Does your dog get anxious whenever you leave the house? If so, then your dog might have separation anxiety. It is a condition where a dog feels stress and nervousness whenever their owner leaves them, especially for long periods of time.
Many dog owners don’t really think about how much anxiety their dogs go through when they’re away from the house. All they know is that their dogs get super excited and wag their tails whenever they come home and that their dog may have “misbehaved” while they were away. Separation anxiety can be a severe problem for the dog and can be equated to Separation Anxiety Disorder (SAD) in humans.
Here are some common signs of a dog with separation anxiety.
- The dog whines and barks as you leave the house.
- You come back home to find chewed up furniture and feces on the floor.
- The windowsills have scratch marks on them.
- You find damage to the doors or walls (which are signs they tried to escape).
- Your dog is excessively grooming, and it is resulting in bodily harm.
As a dog owner, you always want your dog to be healthy, happy, feel calm and relaxed, but the truth is that dogs feel stress and anxiety just as humans do. That is why you must find ways to help your dog manage their separation anxiety so when you leave the house, they are calm, healthy, and happy. There are many ways that you can help your dog with separation anxiety issues, however, we are only addressing a few in this post. We recommend that you perform more research and start by talking with your veterinarian.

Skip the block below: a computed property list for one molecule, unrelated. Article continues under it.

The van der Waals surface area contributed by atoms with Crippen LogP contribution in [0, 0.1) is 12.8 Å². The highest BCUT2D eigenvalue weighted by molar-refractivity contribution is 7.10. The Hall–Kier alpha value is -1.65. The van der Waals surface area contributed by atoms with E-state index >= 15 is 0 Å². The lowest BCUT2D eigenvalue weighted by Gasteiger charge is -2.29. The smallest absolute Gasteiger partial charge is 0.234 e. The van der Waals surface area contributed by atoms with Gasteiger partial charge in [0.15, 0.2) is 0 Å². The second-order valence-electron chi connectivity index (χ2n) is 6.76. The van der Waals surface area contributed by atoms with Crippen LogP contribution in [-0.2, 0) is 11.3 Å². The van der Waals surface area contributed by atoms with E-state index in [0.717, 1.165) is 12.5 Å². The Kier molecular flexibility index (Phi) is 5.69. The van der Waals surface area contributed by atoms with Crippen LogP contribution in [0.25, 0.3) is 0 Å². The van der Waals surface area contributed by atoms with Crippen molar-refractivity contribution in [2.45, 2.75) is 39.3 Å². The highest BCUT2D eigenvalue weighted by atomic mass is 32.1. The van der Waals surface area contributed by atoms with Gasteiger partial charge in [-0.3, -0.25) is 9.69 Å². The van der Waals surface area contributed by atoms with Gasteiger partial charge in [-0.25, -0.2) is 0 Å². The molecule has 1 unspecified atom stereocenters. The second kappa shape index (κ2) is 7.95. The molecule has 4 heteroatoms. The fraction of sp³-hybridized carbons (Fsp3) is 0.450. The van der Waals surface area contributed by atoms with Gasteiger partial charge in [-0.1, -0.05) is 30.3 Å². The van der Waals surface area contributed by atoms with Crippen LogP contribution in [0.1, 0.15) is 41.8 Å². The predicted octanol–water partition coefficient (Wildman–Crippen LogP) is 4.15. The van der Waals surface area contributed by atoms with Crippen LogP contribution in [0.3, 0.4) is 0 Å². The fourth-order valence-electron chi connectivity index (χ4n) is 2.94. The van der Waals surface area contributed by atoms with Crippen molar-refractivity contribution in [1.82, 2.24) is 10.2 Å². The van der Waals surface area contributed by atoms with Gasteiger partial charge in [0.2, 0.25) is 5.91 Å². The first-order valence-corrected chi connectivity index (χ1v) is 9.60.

This should be the first stop with any abnormalities, health concerns or behavior issues you notice with your dog. Google, YouTube, and the various “experts” on the internet (including us), are simply regurgitating information from other sources found on the internet, in reports, studies, publications, and magazines. We are not educated to the degree that a veterinarian is and by default, our opinion should be considered just that… opinion. Whereas, a veterinarian has been extensively educated over many years and has acquired real working knowledge and experience working with animals through all manner of situations, conditions, and scenarios. They are the first and final opinion you should be seeking when it comes to the health of your dog. Please, please, please… talk with your veterinarian prior to starting or trying anything listed in this blog post as a possible solution for your dog’s separation anxiety.
Your veterinarian will be able to determine if your dog has a medical condition that could be an underlying factor in her anxiety issues. They will be able to verify any suggestions listed here and provide you with other solutions that we have not covered in this article. We encourage you to print out this blog post and let them look it over to help you and them come up with a plan that will be most effective.
Training should be the first step, after talking to your veterinarian, for managing stress and anxiety for any dog. This is something that can and should be a consistent part of your dog’s life. These do not have to be overly complex or involved to be effective, but they will need to be consistent enough to stave off the anxiety.